Books

Going home to Jamaica was hard — but it inspired a novel

Nicole Dennis-Benn was born and raised in Kingston, Jamaica.
Nicole Dennis-Benn was born and raised in Kingston, Jamaica.

Nicole Dennis-Benn had to fall in love in order to come home.

The Kingston, Jamaica, native left her family at 17 for Cornell University, went on to earn a master of fine arts at Sarah Lawrence University and never looked back. Until she met her wife, Dr. Emma Benn.

“It was a self-imposed exile,” says the author of “Here Comes the Sun,” (Liveright, $26.95), who appears Sunday at Miami Book Fair. “I came to the U.S. and came out to my family. I didn’t want to return to Jamaica because of the class divide, knowing upward mobility was tough. I wanted to stay here. But then I met my wife, and she wanted to go there. So we went in 2010 and stayed in a hotel because my mother wouldn’t let us stay at the house as a couple.”

That hotel trip ignited the idea that became “Here Comes the Sun,” a furious, devastating novel about four women negotiating racism, classism, colorism and homophobia in Jamaica. Older sister Margot works at a Montego Bay establishment similar to the place Dennis-Benn stayed, the sort of cool, luxurious, thousand-count-sheet resort that shuts out the grinding poverty outside its gates.

Margot’s main job occurs in the beds of the guests, but she submits to her work with hope of a better life for her smart younger sister Thandi. The plan: Thandi will become a doctor and rescue Margot and their mother, the embittered Delores, from crippling poverty before the swarm of hotels overtakes their ramshackle neighborhood.

But Thandi, who attends a private school Margot pays for, has an entirely different set of fears and worries: She’s trying to bleach her skin lighter, desperate for acceptance and validation. Margot, meanwhile, has another secret: She’s fallen in love with another woman, the outcast Verdene, and must prevent anyone from finding out. If the neighbors know, she would lose her job — or worse.

The book began with Thandi and grew from there, Dennis-Benn says from her home in Brooklyn.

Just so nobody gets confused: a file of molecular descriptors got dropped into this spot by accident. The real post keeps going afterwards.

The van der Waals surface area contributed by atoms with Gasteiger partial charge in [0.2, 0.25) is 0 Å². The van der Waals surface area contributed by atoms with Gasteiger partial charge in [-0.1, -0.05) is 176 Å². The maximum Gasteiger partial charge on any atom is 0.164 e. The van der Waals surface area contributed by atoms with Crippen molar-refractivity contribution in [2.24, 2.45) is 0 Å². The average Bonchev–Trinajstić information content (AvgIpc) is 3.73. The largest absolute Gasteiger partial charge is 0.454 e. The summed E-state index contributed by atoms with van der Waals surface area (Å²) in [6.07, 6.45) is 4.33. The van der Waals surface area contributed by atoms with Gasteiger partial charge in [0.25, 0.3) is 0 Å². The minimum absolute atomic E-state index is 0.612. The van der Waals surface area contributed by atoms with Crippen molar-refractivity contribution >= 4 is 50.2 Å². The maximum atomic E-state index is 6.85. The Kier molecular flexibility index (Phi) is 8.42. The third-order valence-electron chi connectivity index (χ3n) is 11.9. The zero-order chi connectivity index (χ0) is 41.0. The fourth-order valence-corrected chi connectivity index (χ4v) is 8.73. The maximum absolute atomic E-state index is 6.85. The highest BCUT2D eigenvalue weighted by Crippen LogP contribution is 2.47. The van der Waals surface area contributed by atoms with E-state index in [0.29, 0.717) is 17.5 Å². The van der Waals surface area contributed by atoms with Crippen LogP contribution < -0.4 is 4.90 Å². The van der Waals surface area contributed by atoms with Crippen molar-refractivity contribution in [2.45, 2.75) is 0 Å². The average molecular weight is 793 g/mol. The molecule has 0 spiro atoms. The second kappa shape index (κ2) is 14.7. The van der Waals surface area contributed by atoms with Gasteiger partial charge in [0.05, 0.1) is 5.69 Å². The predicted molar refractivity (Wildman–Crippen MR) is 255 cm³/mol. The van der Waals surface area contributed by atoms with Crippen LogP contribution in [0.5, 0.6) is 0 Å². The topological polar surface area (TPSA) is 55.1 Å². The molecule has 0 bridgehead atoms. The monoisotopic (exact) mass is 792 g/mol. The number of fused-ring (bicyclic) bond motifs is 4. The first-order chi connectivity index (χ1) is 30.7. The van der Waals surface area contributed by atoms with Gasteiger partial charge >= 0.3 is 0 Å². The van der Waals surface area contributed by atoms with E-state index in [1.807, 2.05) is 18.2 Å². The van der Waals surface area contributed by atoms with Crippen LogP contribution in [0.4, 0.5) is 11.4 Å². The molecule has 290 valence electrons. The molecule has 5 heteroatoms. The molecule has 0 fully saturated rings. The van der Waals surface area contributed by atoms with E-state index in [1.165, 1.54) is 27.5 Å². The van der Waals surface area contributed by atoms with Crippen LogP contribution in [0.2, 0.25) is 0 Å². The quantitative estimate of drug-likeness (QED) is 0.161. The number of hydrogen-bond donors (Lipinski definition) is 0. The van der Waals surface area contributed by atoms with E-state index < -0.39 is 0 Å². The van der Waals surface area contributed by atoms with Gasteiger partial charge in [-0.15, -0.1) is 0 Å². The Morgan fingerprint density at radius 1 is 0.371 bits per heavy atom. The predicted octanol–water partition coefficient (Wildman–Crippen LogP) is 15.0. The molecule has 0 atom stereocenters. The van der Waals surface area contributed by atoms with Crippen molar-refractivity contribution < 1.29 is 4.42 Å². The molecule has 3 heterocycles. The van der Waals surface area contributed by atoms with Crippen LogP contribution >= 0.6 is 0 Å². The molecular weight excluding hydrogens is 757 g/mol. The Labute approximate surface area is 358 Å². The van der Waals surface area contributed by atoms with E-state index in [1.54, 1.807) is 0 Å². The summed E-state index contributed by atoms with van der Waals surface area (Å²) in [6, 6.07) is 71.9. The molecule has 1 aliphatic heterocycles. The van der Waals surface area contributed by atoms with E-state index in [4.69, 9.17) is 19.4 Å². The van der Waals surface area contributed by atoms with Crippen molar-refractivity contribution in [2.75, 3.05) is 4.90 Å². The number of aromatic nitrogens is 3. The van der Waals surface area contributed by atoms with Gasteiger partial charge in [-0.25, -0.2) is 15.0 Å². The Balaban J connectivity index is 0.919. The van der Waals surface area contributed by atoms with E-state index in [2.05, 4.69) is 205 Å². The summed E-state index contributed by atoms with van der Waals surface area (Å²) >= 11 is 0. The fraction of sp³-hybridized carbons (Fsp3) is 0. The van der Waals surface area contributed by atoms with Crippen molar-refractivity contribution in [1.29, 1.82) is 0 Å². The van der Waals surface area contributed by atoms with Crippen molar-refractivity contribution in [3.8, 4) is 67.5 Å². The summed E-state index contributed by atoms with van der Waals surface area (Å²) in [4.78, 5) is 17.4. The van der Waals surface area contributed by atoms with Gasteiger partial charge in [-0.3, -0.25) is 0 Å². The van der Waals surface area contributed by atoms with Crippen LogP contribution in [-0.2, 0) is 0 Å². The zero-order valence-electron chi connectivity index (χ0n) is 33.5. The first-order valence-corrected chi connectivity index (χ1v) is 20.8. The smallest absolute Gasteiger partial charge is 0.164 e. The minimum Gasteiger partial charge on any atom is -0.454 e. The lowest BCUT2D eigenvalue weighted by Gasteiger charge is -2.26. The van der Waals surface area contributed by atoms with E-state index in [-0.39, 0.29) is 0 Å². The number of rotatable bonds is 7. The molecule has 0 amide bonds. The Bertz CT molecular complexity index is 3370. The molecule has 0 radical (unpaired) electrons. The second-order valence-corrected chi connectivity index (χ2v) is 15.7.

“A lot of emotions resurfaced,” she says now about that vacation (she and her wife ended up getting married in the first lesbian wedding in Jamaica in 2012; Dennis-Benn wrote about the experience in Ebony magazine). “Thandi, this young girl suffering from feeling unworthy because of her darker complexion in this elite atmosphere — I experienced that. All this was coming back to me. Thandi was born from that journey. Interacting with working-class Jamaicans, I saw the performance they were giving and then going home to nothing. I thought, ‘I need to write about this.’”

Thandi’s self loathing is an emotion the author understands all too well.

“I grew up feeling less than beautiful,” Dennis-Benn says. “I grew up in a black country so colonized that if you didn’t look like you could be half European, you’re not beautiful. You can see that in Miss Universe and Miss World pageants. Dark-skinned girls, we’re good to be on the track and field but not the central stage. And so bleaching happens. Boys do it as well. And it’s not vanity — people have been telling us we’re nobodies if we don’t have a certain complexion. It even happens here in America. I see women on Flatbush Avenue who are doing it. I heard one woman say — and I put this in the book — ‘Who wants to be black in this place?’”

Yet Thandi isn’t the only character for whom Dennis-Benn has great empathy, even when her characters are less than admirable. Margot, who was sexually exploited as a child, excels at luring other young women into prostitution. Delores, whose own past was full of shame, doesn’t hesitate to remind her daughters just how worthless they are (“Nobody love a black girl,” she tells Thandi).

And yet Dennis-Benn still feels compassion for her. Delores, she says, is actually offering her own twisted sort of comfort in being honest about how hard their lives will be.

“I’m attached to all my characters,” Dennis-Benn says, “but when I was writing Delores, I found myself even more emotional. Her voice is the post colonial voice. The things she says are echoed throughout our culture by our great grandmothers, our grandmothers and our mothers. ... This is a woman who developed this anger against the world, and it comes off in her mothering. She’s telling her daughters, ‘Society is not going to treat you any better, so let me give you the hard end of this stick so you’re not surprised.’”

“Here Comes the Sun” also deals with the realities of homophobia in Jamaica. Because the country needs tourism, “they try to minimize reports,” Dennis-Benn says, “but you can’t walk hand in hand in Montego Bay or on the streets of Kingston.” Still, she hopes the novel resonates with a message.

“I do want people to walk away from the book knowing as human beings we all do things to survive. Bad things aren’t born out of thin air,” she says. “Some things we can’t change, but we do have the power to change other things.”

Meet the author

Who: Nicole Dennis-Benn

When: 11 a.m. Nov. 20

Where: Room 8303, Miami Dade College, 300 NE Second Ave., Miami

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